Helen Bailey trial: Ian Stewart found guilty of murdering author
Stewart attempted to take fianceé’s wealth by drugging her and hiding her body in cesspit
Ian Stewart has been found guilty of the murder of children’s author Helen Bailey. Photograph: PA
Undated Hertfordshire Constabulary handout laser graphic showing the depth of a well beneath the garage at the home of Helen Bailey in Royston, Hertfordshire. Photograph: PA
A handout photo issued by Hertfordshire Constabulary showing the process of recovery of the body of Helen Bailey. Photograph: PA
The garage at the home of Helen Bailey in Royston, where her body was hidden by Ian Stewart. Photograph: PA
A file image showing tributes left outside the home of Helen Bailey in Royston in 2016. Photograph: PA
A police photo of Ian Stewart who has been found guilty of the murder of children’s author Helen Bailey. Photograph: PA
A “cruel” and “devious” man who drugged his fiancée, a successful author, and hid her body in a cesspit on their property has been found guilty of her murder.
He then dumped her body in a cesspit.
Bailey - who wrote fiction for young adults, including the Electra Brown books - was planning her wedding to Stewart when he murdered her, hiding her body and that of her pet dachshund at their £1.3 million property in Royston, Hertfordshire.
He told her family, friends and the police that she had left a note saying she needed some time alone.
Stewart was also found guilty of fraud for altering a standing order; preventing a lawful burial for her by hiding Bailey’s body; and three counts of perverting the course of justice, including disposing of evidence, carrying out a “charade” in the days after her death and disposing of her mobile phone.
Hertfordshire police have confirmed they will now look again at the death of his first wife, Diane, who died suddenly in 2010.
At the time an inquest ruled she had died of natural causes. Police said there was currently no evidence to suggest her death was suspicious.
The 56-year-old had attempted to convince jurors that Bailey had been kidnapped by two men, known only as Nick and Joe, who assaulted him, saying the pair were business associates of Bailey’s late husband. But the story was dismissed as a figment of Stewart’s imagination.
He told police on April 15th Bailey had gone missing and referred to her in the past tense before correcting himself.
The next day he went to her holiday cottage in Broadstairs, Kent, “to see if she was there”. While Stewart was at the cottage, Bailey’s phone connected to the wifi. Police gathered the evidence from the router before it was later found with its data erased.
On the day of the murder, Stewart raided Bailey’s bank account, increasing a monthly standing order from £600 to £4,000. On the same afternoon, he visited a local refuse tip and was seen dumping a large white object, possibly a duvet used in the killing.
He then visited Bailey’s solicitor to attempt to push through the sale of one of her properties in Gateshead. He went to watch his son play in a bowls match, before going home and buying a Chinese takeaway.
During a six-week trial, St Albans crown court heard Stewart had befriended Bailey in an online group for bereaved people.
In a book about her struggle to cope after her husband drowned in 2011, Bailey described meeting Stewart, calling him “the gorgeous grey-haired widower”. They had been a couple for four years and living together for three when she went missing.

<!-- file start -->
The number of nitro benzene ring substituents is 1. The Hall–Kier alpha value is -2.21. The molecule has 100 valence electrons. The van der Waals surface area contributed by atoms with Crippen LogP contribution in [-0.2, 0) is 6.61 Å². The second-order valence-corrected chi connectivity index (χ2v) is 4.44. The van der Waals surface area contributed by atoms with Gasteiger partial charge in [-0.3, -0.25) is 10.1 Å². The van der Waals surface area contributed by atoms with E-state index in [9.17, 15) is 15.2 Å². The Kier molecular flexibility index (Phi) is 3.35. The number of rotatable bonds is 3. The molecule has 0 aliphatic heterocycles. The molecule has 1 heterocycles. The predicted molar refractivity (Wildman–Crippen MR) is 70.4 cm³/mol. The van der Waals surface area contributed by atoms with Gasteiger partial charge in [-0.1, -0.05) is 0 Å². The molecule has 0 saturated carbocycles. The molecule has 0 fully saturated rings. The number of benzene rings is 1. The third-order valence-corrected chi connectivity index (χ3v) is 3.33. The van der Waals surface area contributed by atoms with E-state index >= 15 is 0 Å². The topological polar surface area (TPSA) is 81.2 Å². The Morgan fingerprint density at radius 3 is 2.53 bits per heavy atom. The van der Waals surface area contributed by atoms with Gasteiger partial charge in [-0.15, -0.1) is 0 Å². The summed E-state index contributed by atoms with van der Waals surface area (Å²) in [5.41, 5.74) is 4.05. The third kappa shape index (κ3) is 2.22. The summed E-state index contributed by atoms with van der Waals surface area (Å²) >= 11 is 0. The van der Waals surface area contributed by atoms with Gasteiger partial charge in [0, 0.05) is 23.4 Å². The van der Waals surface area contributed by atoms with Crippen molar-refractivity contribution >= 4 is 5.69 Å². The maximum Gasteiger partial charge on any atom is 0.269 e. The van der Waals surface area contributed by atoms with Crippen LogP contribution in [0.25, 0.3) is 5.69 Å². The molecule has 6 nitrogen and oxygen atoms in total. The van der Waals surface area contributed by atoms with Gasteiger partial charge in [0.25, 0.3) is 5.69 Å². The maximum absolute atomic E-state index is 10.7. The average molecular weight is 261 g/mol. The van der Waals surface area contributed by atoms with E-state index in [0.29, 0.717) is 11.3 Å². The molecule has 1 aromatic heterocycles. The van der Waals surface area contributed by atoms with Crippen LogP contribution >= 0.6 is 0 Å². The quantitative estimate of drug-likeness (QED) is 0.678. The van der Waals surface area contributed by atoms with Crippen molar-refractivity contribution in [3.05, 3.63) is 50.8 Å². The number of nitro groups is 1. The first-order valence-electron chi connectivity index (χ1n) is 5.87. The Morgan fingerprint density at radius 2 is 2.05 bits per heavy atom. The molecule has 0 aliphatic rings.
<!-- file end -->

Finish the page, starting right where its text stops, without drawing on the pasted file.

In the weeks after her disappearance, Stewart issued a seemingly emotional appeal for Bailey to get in touch, saying he felt “like my heart doesn’t even exist”.
A month later he renewed Arsenal season tickets using her bank account, and two months later he went on a two-week holiday to Spain. When he returned police arrested him on July 11th.
Bailey’s body was discovered in a secondary Victorian cesspit, which Stewart had kept secret during the original police search by concealing its opening with a vehicle.
After a two-day excavation, the 51-year-old’s body was discovered in a hard crust in the pit’s surface. Jurors heard that in subsequent interviews Stewart had maintained near-total silence.
Postmortem investigations found the sleeping medication zopiclone in increasing concentrations in Bailey’s hair from early February. In the weeks before her death, she had made internet searches including “I’m so tired, falling asleep at work” and “falling asleep in the afternoon”.
Bailey’s mother told jurors via videolink that her daughter had said she was worried her memory was playing tricks on her, recounting how she had left her dog behind on the beach at Broadstairs.
Stuart Trimmer QC, prosecuting, said: “Once Helen Bailey was effectively sedated, suffocation would have been quite simple, enabling the defendant to kill her with little or no resistance.”
Trimmer added that Bailey had been “grossly deceived by someone who was preying on her”.
Following the verdict, John Bailey, Helen’s brother, said the family’s thoughts were very much with Ian Stewart’s family.
Bailey thanked the police and individuals who had shown “invaluable” kindness.
In a statement he said: “Despite this victory for justice there can be no celebration. Our families have been devastated and nothing can ever bring Helen back to us, or truly right this wrong.
“A long shadow of loss has been cast over the lives of so many who will always remember Helen with enduring love and affection.”
At her memorial service guests were asked to write down what Helen’s life had inspired them towards, he said.
Among more than 160 responses, one said: “To help people when they needed a friend.”